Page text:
Scientists have identified areas of the brain that, when damaged, lead to greater spirituality. The findings hint at the roots of spiritual and religious attitudes, the researchers say.
The study, published in the Feb. 11 issue of the journal Neuron, involves a personality trait called self-transcendence, which is a somewhat vague measure of spiritual feeling, thinking, and behaviors. Self-transcendence "reflects a decreased sense of self and an ability to identify one's self as an integral part of the universe as a whole," the researchers explain.
Before and after surgery, the scientists surveyed patients who had brain tumors removed. The surveys generate self-transcendence scores.
Selective damage to the left and right posterior parietal regions of the brain induced a specific increase in self-transcendence, or ST, the surveys showed.
"Our symptom-lesion mapping study is the first demonstration of a causative link between brain functioning and ST," said Dr. Cosimo Urgesi from the University of Udine in Italy. "Damage to posterior parietal areas induced unusually fast changes of a stable personality dimension related to transcendental self-referential awareness. Thus, dysfunctional parietal neural activity may underpin altered spiritual and religious attitudes and behaviors."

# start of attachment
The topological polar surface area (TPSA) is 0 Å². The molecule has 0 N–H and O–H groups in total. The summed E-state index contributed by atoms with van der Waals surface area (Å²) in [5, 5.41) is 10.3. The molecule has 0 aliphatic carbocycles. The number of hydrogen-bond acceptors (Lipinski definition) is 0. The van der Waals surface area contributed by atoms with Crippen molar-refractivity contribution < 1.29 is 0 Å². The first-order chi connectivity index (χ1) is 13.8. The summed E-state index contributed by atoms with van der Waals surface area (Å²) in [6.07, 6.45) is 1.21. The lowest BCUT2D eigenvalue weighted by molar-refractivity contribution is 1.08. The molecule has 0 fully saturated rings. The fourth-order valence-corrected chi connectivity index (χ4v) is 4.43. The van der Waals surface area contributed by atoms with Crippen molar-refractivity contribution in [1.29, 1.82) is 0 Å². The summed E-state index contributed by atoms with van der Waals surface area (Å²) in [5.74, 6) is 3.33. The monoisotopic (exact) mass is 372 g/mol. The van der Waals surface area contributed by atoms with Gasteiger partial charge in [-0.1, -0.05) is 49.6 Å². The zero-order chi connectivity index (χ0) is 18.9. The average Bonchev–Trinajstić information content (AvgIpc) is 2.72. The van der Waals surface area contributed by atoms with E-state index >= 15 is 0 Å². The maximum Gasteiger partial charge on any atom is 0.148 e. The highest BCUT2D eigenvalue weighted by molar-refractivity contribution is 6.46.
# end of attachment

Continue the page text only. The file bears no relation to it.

Previous neuroimaging studies had linked activity within a large network in the brain that connects the frontal, parietal, and temporal cortexes with spiritual experiences, "but information on the causative link between such a network and spirituality is lacking," explains lead study author, Urgesi said.
One study, reported in 2008, suggested that the brain's right parietal lobe defines "Me," and people with less active Me-Definers are more likely to lead spiritual lives.
The finding could lead to new strategies for treating some forms of mental illness.
"If a stable personality trait like ST can undergo fast changes as a consequence of brain lesions, it would indicate that at least some personality dimensions may be modified by influencing neural activity in specific areas," said Dr. Salvatore M. Aglioti from Sapienza University of Rome. "Perhaps novel approaches aimed at modulating neural activity might ultimately pave the way to new treatments of personality disorders."